But let’s go back to the world of military designers. We have all seen the legendary Russian T-34 tank. Some 80,000 of these tanks were produced. Although more than half of them were destroyed in the battle, the T-34 is considered a really good tank. The story of its creation is a real adventure. Formally, the designer’s laurels went to Mikhail Koshkin, who worked in Kharkiv, Ukraine, then ruled by the USSR. However, the prototype and the original chassis were designed by an American, J. Walker Christie. Unfortunately, the Americans decided not to use this design and secretly sold several models… to the Soviet Union. By the way, they sold it as… tractors. Researchers of the history of tank construction say that the real “father” of the T-34 should be Afanasi Firsov, a specialist in diesel engines and transport mechanics. Afanasi Firsov, born in Berdyansk, Ukraine (now occupied), studied in Germany and Switzerland during the Tsarist Russia era and led the development of Soviet tanks. He was, however, an unreliable “bourgeois element” and was persecuted and eventually became another victim of repression. Mikhail Koshkin, who succeeded Afanasi Firsov, was more of a party functionary than a designer, but in any case managed to get all Afanasi Firsov’s ideas right and to “formalise” the unfinished business. (By the way, fate did not spare him – Mikhail Koshkin did not get the real glory of the T-34 – he died in 1940 of pneumonia contracted during the winter testing of the tank.)

Josef Stalin’s terror did not spare rocket designers. Georgy Langemak, the inventor of the well-known Katyusha (incidentally of German origin), was executed in 1938, allegedly for sabotage. His immediate superior Ivan Kleimionov was also shot, and the designer Valentin Glushko (a Ukrainian who later worked with Sergey Korolyov in the space rocket programme) was sentenced to eight years then…

By the way, such celebrities as Sergey Korolyov and Aleksey Tupolev served time in jail, too. A whole series of scientists (I have a long list, but this article will not be enough to name all) worked in the so-called “sharashkas”, the inner life of which was described in detail by Aleksandr Solzhenitsyn.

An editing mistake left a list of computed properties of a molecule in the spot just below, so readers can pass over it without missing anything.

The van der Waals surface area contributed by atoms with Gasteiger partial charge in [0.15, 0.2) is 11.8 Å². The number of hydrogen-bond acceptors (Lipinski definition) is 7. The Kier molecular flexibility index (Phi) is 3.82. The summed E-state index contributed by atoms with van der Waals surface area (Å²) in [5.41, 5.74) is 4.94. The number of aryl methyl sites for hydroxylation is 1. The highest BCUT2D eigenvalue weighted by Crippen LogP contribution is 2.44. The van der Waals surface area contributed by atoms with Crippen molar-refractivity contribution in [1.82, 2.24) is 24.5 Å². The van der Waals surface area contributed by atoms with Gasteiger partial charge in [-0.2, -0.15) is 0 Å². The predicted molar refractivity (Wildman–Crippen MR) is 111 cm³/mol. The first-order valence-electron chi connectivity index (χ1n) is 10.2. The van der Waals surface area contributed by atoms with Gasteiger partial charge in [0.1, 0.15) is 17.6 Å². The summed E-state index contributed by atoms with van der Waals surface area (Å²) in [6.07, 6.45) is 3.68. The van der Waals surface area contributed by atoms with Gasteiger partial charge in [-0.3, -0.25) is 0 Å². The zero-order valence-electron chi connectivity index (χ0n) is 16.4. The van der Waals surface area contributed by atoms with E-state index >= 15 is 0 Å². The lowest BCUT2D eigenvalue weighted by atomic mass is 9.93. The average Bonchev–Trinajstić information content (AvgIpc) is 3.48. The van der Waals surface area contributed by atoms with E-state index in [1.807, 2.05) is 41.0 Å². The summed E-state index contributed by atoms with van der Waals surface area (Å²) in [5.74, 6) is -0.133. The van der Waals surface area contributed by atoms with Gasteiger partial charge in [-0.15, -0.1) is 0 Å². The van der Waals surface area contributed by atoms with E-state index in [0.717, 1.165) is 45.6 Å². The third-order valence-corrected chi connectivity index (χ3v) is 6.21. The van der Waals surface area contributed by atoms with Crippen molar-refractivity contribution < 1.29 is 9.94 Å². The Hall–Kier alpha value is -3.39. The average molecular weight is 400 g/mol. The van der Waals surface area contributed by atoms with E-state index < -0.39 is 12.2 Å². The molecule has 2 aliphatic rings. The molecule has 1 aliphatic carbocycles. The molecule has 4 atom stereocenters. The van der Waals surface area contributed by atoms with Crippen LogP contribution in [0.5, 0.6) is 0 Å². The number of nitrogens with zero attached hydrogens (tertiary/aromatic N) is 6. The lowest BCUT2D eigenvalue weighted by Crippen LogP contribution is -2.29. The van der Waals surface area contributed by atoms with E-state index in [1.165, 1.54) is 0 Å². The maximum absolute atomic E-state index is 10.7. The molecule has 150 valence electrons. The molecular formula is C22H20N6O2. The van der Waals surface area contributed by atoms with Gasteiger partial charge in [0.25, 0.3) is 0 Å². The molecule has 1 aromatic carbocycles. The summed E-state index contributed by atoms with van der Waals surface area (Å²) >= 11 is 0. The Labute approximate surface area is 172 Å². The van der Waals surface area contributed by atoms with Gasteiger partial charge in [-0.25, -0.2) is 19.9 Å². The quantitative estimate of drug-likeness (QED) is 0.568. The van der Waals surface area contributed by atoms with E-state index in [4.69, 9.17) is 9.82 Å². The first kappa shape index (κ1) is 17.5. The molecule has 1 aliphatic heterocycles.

All these people were later rehabilitated, awarded with orders, and streets, space bodies, and lunar craters were named after them. But the whole Soviet system has some kind of auto-immune disease to destroy itself. And I think it is not Josef Stalin’s fault. A system that lives on the basis of pro-scientific consumption cannot be creative. That is why, after Josef Stalin, anything that is innovative or secret in any way becomes both corrupt and… stolen. Not only the country has become corrupt, but also its biggest “controller” – the KGB. As I have already mentioned, one segment of life cannot function well when another segment functions badly. The system was and is unpredictable not because it is clever. Rather, it is mind-bogglingly stupid. So it’s no coincidence that it was said that “…white bread by the Black Sea is far better than the other way round…”

And what about the post-Soviet period? It has been “measured” that the most intellectual progress has been made in the field of crime organisation. Indeed – the biggest crimes are not committed by drunken heads, but by soulless, cynical minds. By the way, the armed forces are trying to collect namely those.

Post scriptum to the 9 May parade:

People were talking that a gypsy stole a tank in the Ukrainian war. It’s a small thing. They steal so much that there is nothing to show. The parade proudly carried the modern 9K51M Tornado-G, which is just a small modification of the BM-21 Grad. And those Grads were put into service… in 1963. Spectators didn’t see warplanes because of the weather. It is said that the much-hyped Il-80 (the flying headquarters of the State Command in case of war) just… did not fly. In 2020, during a preventive maintenance inspection, unique parts were missing (stolen, to tell the truth) from the aircraft. If such a plane can be stolen, then why we should wonder of the war in Ukraine.

Egidijus Eareikis